Photo: UN General Assembly adopts the Treaty Prohibiting Nuclear Weapons on July 7, 2017 in New York. Credit: UNODA - Photo: 2017

The Complementarity Between Nuclear Ban Treaty and the NPT

By Sergio Duarte, Ambassador, former U.N. High Representative for Disarmament Affairs*

This article is based on a presentation by the author at a Pugwash Conference in Castiglioncello, Italy, on September 1, 2017. The full text is available at:

NEW YORK (IDN) – At least in one sense, the Treaty on the Prohibition of Nuclear Weapons adopted on July 7, 2017 can be considered an offspring of the 47-year old Nuclear Non-Proliferation Treaty (NPT). The negotiators of the former clearly intended to provide a path for the fulfilment of the obligation contained in Article VI of the latter. The two texts must not be seen as antagonistic toward each other, but rather as indispensable tools in the effort to eliminate the threat to humanity as a whole posed by the existence of nuclear weapons. This is a common objective of all multilateral instruments concluded by the international community since such weapons began to proliferate in 1945.

The urgent calls by the international community to fulfil that objective reflect the growing global recognition that a ban on nuclear weapons is an integral part of the normative framework necessary to achieve and maintain a world free of such weapons. The prohibition and elimination of nuclear weapons have been the subject of international debate at the United Nations since the first Session of the General Assembly in 1946. Costa Rica and Malaysia proposed a draft Nuclear Weapons Convention in 1997 and updated it in 2007. Former Secretary General of the United Nations Ban Ki-Moon brought this idea again to the fore in his 5-point nuclear disarmament plan in 2008.

The possessors of nuclear arsenals and most of their allies, however, have so far taken a negative attitude toward the Prohibition Treaty and argue that it risks undermining the existing security framework. Mankind, however, does not seem willing to rely forever on security arrangements based on the threat of mutual destruction of nuclear belligerents together with the rest of the world, as we know it. This can better be described as an “insecurity framework”.

Most countries have come to the conclusion that possession of nuclear weapons would not enhance, but rather diminish their security. Contrary to that trend, the current nuclear weapon States insist that such armament protects their own security and seem to believe that the maintenance of international peace and security actually requires nuclear weapons, as long as such means of destruction remain in their exclusive possession. As their non-nuclear allies rely on a nuclear “umbrella” they are bound to support this doctrine.

It is important to stress that the new Treaty does not seek a ban of nuclear weapons in isolation of other measures nor does it disregard the consideration of the global security environment in the action leading to the elimination of nuclear weapons. No one disputes that the international community faces serious security challenges. Incidentally, many of such challenges result in fact from the very existence of nuclear arsenals. Early involvement and participation in the ban process would have enabled nuclear weapon States to raise and explain the security concerns that seem so overwhelmingly important to them. The assertion that the conditions that would make nuclear disarmament a realistic proposition do not exist right now has served to justify the indefinite maintenance of the current status quo. Such conditions, by the way, have never been clearly formulated.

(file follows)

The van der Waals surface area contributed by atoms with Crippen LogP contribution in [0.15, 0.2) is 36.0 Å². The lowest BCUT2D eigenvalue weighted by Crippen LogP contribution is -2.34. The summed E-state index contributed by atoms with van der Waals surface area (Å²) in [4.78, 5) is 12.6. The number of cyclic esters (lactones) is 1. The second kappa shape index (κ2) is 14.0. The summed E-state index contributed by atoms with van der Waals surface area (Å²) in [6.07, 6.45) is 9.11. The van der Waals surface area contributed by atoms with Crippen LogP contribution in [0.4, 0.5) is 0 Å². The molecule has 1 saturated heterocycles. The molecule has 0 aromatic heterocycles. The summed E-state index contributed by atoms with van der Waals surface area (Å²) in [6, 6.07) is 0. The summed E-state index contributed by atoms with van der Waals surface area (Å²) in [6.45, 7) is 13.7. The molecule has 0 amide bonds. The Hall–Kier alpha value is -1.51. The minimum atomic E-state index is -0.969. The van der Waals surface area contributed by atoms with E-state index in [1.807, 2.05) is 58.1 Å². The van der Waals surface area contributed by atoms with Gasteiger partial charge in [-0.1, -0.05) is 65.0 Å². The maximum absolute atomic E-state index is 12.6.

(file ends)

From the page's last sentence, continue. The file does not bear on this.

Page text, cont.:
It was alleged that the start of negotiations on a ban was not based on a consensus and would therefore risk increasing the schism between haves and have-nots. That schism is in fact an inherent feature of the NPT, which instituted a division of the world into two groups of States. Conversely, the implementation of the Prohibition Treaty – which is meant to apply erga omnes – would actually eliminate the gulf between these two groups. The credibility and effectiveness of the NPT is being undermined not by calls to implement its Article VI but by the perceived lack of compliance by the armed States with their commitments to nuclear disarmament.

The Prohibition Treaty provides a welcome opportunity for stepping up the actual implementation of Article VI. This is what is meant by the expression “leading to their elimination” contained in the General Assembly mandate for the negotiation of the Treaty. In fact, it would be hard to find any NPT obligation that could be considered incompatible with the commitments contained in the Prohibition Treaty.

Once it comes into force the Prohibition Treaty will become a part of the corpus of positive international law. It amounts to a categorical rejection of nuclear weapons. It is interesting to note in passing the opinion of some international jurists according to which States cannot continue to ignore or belittle the many international texts on the obligation of nuclear disarmament, including United Nations resolutions that are valid for all Member States of the Organization. This school of thought holds that there is a conventional and customary obligation to disarmament that must be followed by all States. This is, however, an issue better suited for legal experts.